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Public campaign to galvanise youth to vote

india Updated: Dec 29, 2008 23:13 IST
Chitrangada Choudhury
Chitrangada Choudhury
Hindustan Times
Highlight Story

Bouyed by public outrage after 26/11, an imaginative public campaign to galvanise the youth to register as voters — as the first step to cleansing the country’s political system — has notched up a target of two lakh people, three months into its launch. And one in every four is from Mumbai.

The campaign, evocatively titled, Jaago Re (Awaken), is the brainchild of Bangalore-based corporate executive-turned-social worker Jasmine Shah of non-profit group Janaagraha (Alert Public).

HOW IT WORKS

A carefully-designed website with a simple and clean interface, www.jaagore.com, takes the citizen through the registration process by getting them to fill up the required form. The completed form is then delivered to the person’s inbox to print out and take to their election registration officer, with supporting documentation. Details of the latter are provided on the site.

In the following days, the website keeps track of the official process, sends you a text when electoral rolls in your area are put out, and tells you what to do if your name is not on it. In the run-up to the 2009 elections, you can log on to the site to know your candidates, their antecedents and their work in public life.

If you seek greater involvement, you can register at the site as a booth or area volunteer. This will essentially mean helping take the campaign to the ground to the unregistered voters in your neighbourhood.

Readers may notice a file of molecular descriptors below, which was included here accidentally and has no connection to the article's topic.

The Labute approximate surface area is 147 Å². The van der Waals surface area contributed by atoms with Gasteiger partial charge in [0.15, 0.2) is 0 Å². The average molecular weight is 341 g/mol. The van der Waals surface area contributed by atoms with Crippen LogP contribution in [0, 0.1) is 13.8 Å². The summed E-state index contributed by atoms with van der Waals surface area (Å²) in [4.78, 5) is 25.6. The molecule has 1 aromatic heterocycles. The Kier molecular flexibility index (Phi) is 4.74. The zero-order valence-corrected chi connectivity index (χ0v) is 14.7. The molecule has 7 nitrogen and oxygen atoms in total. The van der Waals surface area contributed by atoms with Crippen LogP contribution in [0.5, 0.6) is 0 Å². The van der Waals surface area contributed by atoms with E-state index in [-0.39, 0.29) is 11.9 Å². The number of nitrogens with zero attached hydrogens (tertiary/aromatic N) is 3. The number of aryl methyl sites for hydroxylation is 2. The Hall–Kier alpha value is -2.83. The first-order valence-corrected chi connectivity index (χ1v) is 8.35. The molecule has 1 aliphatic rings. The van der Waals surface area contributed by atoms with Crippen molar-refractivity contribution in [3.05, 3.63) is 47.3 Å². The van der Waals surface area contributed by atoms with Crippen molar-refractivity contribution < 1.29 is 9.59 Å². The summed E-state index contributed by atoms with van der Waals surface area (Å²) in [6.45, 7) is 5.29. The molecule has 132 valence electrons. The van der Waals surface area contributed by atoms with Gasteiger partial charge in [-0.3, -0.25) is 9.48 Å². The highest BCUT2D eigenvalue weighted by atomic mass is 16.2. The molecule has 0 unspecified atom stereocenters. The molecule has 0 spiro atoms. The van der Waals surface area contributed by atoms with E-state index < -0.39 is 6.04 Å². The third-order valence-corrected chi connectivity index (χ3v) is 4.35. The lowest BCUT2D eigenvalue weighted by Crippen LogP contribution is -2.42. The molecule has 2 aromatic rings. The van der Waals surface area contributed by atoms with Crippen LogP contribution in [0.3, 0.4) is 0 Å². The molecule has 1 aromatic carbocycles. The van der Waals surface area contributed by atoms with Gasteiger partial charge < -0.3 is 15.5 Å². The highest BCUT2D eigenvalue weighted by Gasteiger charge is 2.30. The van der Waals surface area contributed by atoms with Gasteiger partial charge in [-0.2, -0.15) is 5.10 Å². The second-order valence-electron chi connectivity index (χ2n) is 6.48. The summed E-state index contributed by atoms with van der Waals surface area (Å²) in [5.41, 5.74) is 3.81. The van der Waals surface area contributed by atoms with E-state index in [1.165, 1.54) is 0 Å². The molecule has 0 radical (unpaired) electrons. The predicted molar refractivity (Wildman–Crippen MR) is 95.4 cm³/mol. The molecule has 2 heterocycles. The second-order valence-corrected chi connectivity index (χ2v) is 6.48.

Why you should care
The Jaago Re experiment is designed to simplify your registration as a voter. If your name does not appear on the electoral rolls, the team will help you officially address the issue.

In the run-up to national elections next summer, the website will also provide you information on your candidates and constituency in an effort to help you make an informed choice.

It draws on the oft-repeated premise that greater youth participation will result in better political representatives. The first hurdle to achieving this: over 30 crore Indians under the age of 30 are eligible to vote, but only one out of 10 have registered themselves to do so, according to the group.

Shah (27), an IIT-trained engineer said: “Young Indians do not vote only out of apathy. Our prior work showed that the process to do so puts them off. We realised that addressing this specific problem through a simple use of technology was more effective than a dozen campaigns telling people to go and vote.” (See box: How it works)

“Since 26/11, we have seen a greater interest in public issues,” said Prashant Nanaware (22), an energetic journalist-turned-campaigner who has been taking the initiative since September to the youth in offices and educational institutions across Mumbai. “But change does not come in a day, and we want this feeling to translate into something concrete. Registering as a voter is the first step to that larger involvement.”

The campaign is now gaining ground, and the latest boost comes from the vice-chancellor of the University of Mumbai.

"Starting January 1, there will be letters sent to all colleges asking them to join us and ensure that every student is registered,” said Reben Mascarenes (21) of the group Loksatta, which is partnering the process.